Q: I just bought some gravers. The fellow who sold them to me said I had to put into a vise, break them in half, completely re-shape them, heat treat and then sharpen them. What are they doing for me? Why not just make the things from scratch?
A: First of all, the length of the graver will depend on the style of handle you prefer, as well as your hand size. It’s not “one size fits all”. So gravers are sold long, to be shortened to the personal tastes of the user and the use to which it will be put. You do not need to reshape them unless you wish, for example, to curve them. Often they are used straight, just as sold. Most engravers will want to remove some of the back of the graver so there’s a smaller point to sharpen, but again, this depends on the actual use, (stone setting may need a differently shaped graver than formal engraving, for example) and the preference of the user. If you are not bending them (which you can do), then they do not need additional heat treatment, assuming you don’t “burn” them in sharpening. And sharpening too, is not done the same for every purpose. It depends on your tastes and skill, the type of metal, the type of engraving, etc.
There are some graver sets that are sold presumably ready to use, or almost so. The EFB gravers, for example, pretty much need only final sharpening. That works because the length of those gravers is adjustable by how they’re placed in their handles. Some users, though, may need to shorten the backs of those, to start out a bit shorter than as-sold. And there is a small set of gravers sold for stone setting that’s advertised as “ready to use”. I don’t happen to like how they’re prepared in that kit, though.
If you want to be sure not to need to heat-treat (though most carbon steel quality gravers are already pretty good as-sold), you can get the high speed steel ones. Those, you can’t heat-treat. They come ready to use, hardness-wise. They keep an edge a bit longer, but some users feel they don’t take quite as sharp an edge. Again: personal tastes…For beginners, most carbon steel gravers, if treated right, are usable with the existing heat treatment. With experience, you may wish to alter that condition, but again, this isn’t something the manufacturer would do, since generally it would mean leaving the cutting edge slightly harder than the body of the graver, and that depends on it being adjusted to the right length first. Another alternative is to buy carbide gravers. Usually only sold as square blanks, they need grinding and sharpening, but no heat treatment. They’re fairly specialized tools, though, and not suitable for all uses.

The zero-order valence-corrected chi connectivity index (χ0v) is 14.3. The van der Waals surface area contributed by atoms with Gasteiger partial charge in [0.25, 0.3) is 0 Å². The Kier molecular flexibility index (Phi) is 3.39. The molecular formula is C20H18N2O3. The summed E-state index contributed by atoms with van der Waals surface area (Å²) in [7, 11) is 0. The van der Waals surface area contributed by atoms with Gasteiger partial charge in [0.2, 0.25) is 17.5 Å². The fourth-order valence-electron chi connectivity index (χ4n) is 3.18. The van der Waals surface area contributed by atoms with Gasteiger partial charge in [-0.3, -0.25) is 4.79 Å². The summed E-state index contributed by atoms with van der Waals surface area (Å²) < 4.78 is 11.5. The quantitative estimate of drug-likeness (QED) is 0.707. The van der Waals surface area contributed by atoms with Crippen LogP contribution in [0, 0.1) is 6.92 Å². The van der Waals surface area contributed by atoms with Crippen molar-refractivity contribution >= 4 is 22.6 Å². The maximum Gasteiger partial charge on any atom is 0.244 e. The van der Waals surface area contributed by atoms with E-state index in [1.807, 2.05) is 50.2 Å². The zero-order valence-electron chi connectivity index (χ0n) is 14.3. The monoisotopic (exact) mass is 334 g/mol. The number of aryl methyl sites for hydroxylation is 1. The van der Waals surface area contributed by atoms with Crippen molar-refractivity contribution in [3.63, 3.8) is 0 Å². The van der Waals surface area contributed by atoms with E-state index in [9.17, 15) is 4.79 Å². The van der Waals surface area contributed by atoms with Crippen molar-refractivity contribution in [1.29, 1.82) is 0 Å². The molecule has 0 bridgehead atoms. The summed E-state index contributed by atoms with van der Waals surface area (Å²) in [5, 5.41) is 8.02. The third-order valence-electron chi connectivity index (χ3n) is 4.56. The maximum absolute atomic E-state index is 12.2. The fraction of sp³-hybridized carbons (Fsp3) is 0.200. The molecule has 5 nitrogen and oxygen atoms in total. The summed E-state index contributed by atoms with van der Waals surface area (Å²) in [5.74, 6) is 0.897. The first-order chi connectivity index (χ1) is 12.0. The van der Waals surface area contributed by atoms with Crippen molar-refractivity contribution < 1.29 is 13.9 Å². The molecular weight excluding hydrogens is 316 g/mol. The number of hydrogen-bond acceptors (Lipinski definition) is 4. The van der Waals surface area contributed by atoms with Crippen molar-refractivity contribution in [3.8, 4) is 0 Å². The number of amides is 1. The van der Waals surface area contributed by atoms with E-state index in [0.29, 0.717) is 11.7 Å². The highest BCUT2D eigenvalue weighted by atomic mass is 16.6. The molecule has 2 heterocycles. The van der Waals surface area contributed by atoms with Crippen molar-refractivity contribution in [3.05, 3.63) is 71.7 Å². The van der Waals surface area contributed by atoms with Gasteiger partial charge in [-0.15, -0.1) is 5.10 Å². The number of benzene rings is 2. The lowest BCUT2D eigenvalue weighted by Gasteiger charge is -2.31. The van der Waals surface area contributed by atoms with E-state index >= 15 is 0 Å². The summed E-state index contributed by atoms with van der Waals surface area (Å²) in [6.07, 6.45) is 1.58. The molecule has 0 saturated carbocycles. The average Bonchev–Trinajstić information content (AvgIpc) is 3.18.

Properly preparing the gravers is the first step to any work with gravers, from stone setting to engraving, and it’s an important one. Improperly prepared and sharpened gravers will be almost impossible to get decent work from, and can actually be dangerous in use.
First, mount the graver securely on its handle. The style of graver handle is a matter of choice, based on the size of your hand, how you like it to feel, etc. One way to mount a graver is to hold it in a vise, the tang pointing up. Pre-drill an undersized hole in the graver handle if it doesn’t already have one. Heat the back end of the tang with a torch to bright red hot, then quickly drive the handle down onto the tang with a mallet. Allow it to cool, quench if you like. The graver will burn its way into the wood creating a perfectly fitted socket in the wood, which tightens down on the tang as the wood and the tang cool down again.